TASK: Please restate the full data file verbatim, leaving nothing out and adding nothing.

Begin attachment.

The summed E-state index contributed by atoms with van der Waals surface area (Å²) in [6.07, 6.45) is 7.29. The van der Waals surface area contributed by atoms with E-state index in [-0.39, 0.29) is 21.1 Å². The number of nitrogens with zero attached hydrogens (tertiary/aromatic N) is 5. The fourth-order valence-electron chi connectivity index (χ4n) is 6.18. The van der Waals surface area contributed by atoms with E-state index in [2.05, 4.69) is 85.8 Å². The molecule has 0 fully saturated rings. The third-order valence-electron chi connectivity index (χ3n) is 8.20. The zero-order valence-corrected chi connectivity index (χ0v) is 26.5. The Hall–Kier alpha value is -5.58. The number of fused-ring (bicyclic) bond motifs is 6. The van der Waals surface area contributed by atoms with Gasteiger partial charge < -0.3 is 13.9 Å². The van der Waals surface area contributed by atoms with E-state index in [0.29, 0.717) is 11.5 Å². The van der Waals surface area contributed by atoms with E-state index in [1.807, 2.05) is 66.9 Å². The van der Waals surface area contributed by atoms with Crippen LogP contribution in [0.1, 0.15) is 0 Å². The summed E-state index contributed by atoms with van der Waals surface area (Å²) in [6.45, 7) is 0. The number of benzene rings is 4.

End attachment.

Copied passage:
The summed E-state index contributed by atoms with van der Waals surface area (Å²) in [6.07, 6.45) is 7.29. The van der Waals surface area contributed by atoms with E-state index in [-0.39, 0.29) is 21.1 Å². The number of nitrogens with zero attached hydrogens (tertiary/aromatic N) is 5. The fourth-order valence-electron chi connectivity index (χ4n) is 6.18. The van der Waals surface area contributed by atoms with E-state index in [2.05, 4.69) is 85.8 Å². The molecule has 0 fully saturated rings. The third-order valence-electron chi connectivity index (χ3n) is 8.20. The zero-order valence-corrected chi connectivity index (χ0v) is 26.5. The Hall–Kier alpha value is -5.58. The number of fused-ring (bicyclic) bond motifs is 6. The van der Waals surface area contributed by atoms with Gasteiger partial charge < -0.3 is 13.9 Å². The van der Waals surface area contributed by atoms with E-state index in [0.29, 0.717) is 11.5 Å². The van der Waals surface area contributed by atoms with E-state index in [1.807, 2.05) is 66.9 Å². The van der Waals surface area contributed by atoms with Crippen LogP contribution in [0.1, 0.15) is 0 Å². The summed E-state index contributed by atoms with van der Waals surface area (Å²) in [6.45, 7) is 0. The number of benzene rings is 4.